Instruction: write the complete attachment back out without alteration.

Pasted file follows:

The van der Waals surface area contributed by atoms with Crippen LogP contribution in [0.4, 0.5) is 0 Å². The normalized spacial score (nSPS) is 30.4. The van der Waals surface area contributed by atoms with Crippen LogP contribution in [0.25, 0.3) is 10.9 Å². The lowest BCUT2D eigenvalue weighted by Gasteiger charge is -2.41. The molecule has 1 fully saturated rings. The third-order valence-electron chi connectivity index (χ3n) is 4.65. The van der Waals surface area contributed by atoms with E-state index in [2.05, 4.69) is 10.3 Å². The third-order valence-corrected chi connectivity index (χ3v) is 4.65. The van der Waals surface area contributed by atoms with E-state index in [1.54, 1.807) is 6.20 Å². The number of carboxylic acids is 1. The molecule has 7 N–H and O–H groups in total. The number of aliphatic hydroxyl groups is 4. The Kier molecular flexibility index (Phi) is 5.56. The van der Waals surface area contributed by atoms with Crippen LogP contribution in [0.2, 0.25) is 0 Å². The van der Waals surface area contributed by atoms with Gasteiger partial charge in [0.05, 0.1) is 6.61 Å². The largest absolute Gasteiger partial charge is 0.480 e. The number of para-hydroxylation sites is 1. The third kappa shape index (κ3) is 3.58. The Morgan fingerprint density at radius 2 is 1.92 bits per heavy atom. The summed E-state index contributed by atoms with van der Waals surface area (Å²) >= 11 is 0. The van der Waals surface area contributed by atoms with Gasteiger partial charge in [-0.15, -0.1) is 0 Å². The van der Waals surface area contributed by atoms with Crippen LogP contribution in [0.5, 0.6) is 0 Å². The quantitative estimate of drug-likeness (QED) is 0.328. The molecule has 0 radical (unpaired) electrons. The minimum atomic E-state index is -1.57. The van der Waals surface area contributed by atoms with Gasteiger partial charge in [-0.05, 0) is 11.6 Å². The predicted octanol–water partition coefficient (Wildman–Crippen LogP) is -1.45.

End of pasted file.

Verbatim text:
The van der Waals surface area contributed by atoms with Crippen LogP contribution in [0.4, 0.5) is 0 Å². The normalized spacial score (nSPS) is 30.4. The van der Waals surface area contributed by atoms with Crippen LogP contribution in [0.25, 0.3) is 10.9 Å². The lowest BCUT2D eigenvalue weighted by Gasteiger charge is -2.41. The molecule has 1 fully saturated rings. The third-order valence-electron chi connectivity index (χ3n) is 4.65. The van der Waals surface area contributed by atoms with E-state index in [2.05, 4.69) is 10.3 Å². The third-order valence-corrected chi connectivity index (χ3v) is 4.65. The van der Waals surface area contributed by atoms with E-state index in [1.54, 1.807) is 6.20 Å². The number of carboxylic acids is 1. The molecule has 7 N–H and O–H groups in total. The number of aliphatic hydroxyl groups is 4. The Kier molecular flexibility index (Phi) is 5.56. The van der Waals surface area contributed by atoms with Crippen LogP contribution in [0.2, 0.25) is 0 Å². The van der Waals surface area contributed by atoms with Gasteiger partial charge in [0.05, 0.1) is 6.61 Å². The largest absolute Gasteiger partial charge is 0.480 e. The number of para-hydroxylation sites is 1. The third kappa shape index (κ3) is 3.58. The Morgan fingerprint density at radius 2 is 1.92 bits per heavy atom. The summed E-state index contributed by atoms with van der Waals surface area (Å²) >= 11 is 0. The van der Waals surface area contributed by atoms with Gasteiger partial charge in [-0.15, -0.1) is 0 Å². The van der Waals surface area contributed by atoms with Crippen LogP contribution in [0.5, 0.6) is 0 Å². The quantitative estimate of drug-likeness (QED) is 0.328. The molecule has 0 radical (unpaired) electrons. The minimum atomic E-state index is -1.57. The van der Waals surface area contributed by atoms with Gasteiger partial charge in [-0.05, 0) is 11.6 Å². The predicted octanol–water partition coefficient (Wildman–Crippen LogP) is -1.45.